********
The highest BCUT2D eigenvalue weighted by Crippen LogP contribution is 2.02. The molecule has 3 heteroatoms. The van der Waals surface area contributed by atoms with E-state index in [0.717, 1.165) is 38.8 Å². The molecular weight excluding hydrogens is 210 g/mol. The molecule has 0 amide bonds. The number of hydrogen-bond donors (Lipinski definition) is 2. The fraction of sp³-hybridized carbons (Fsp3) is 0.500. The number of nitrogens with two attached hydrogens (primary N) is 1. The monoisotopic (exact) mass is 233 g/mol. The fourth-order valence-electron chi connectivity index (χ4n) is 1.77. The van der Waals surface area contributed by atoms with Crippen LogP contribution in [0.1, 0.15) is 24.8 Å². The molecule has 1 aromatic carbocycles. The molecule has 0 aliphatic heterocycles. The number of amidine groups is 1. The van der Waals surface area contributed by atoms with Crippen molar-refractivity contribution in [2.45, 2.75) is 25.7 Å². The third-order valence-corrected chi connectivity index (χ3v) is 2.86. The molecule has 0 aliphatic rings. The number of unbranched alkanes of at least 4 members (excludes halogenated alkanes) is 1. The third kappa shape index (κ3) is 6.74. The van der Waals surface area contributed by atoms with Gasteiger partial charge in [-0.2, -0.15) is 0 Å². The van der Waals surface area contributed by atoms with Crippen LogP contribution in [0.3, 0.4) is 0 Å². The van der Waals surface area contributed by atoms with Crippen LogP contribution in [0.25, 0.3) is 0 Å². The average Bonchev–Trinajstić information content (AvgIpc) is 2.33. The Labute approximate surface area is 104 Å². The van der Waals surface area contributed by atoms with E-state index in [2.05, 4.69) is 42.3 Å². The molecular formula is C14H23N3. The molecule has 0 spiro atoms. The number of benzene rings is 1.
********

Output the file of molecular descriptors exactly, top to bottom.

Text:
The highest BCUT2D eigenvalue weighted by Crippen LogP contribution is 2.02. The molecule has 3 heteroatoms. The van der Waals surface area contributed by atoms with E-state index in [0.717, 1.165) is 38.8 Å². The molecular weight excluding hydrogens is 210 g/mol. The molecule has 0 amide bonds. The number of hydrogen-bond donors (Lipinski definition) is 2. The fraction of sp³-hybridized carbons (Fsp3) is 0.500. The number of nitrogens with two attached hydrogens (primary N) is 1. The monoisotopic (exact) mass is 233 g/mol. The fourth-order valence-electron chi connectivity index (χ4n) is 1.77. The van der Waals surface area contributed by atoms with Crippen LogP contribution in [0.1, 0.15) is 24.8 Å². The molecule has 1 aromatic carbocycles. The molecule has 0 aliphatic heterocycles. The number of amidine groups is 1. The van der Waals surface area contributed by atoms with Crippen molar-refractivity contribution in [2.45, 2.75) is 25.7 Å². The third-order valence-corrected chi connectivity index (χ3v) is 2.86. The molecule has 0 aliphatic rings. The number of unbranched alkanes of at least 4 members (excludes halogenated alkanes) is 1. The third kappa shape index (κ3) is 6.74. The van der Waals surface area contributed by atoms with Gasteiger partial charge in [-0.2, -0.15) is 0 Å². The van der Waals surface area contributed by atoms with Crippen LogP contribution in [0.3, 0.4) is 0 Å². The van der Waals surface area contributed by atoms with Crippen LogP contribution in [0.25, 0.3) is 0 Å². The average Bonchev–Trinajstić information content (AvgIpc) is 2.33. The Labute approximate surface area is 104 Å². The van der Waals surface area contributed by atoms with E-state index in [2.05, 4.69) is 42.3 Å². The molecular formula is C14H23N3. The molecule has 0 spiro atoms. The number of benzene rings is 1.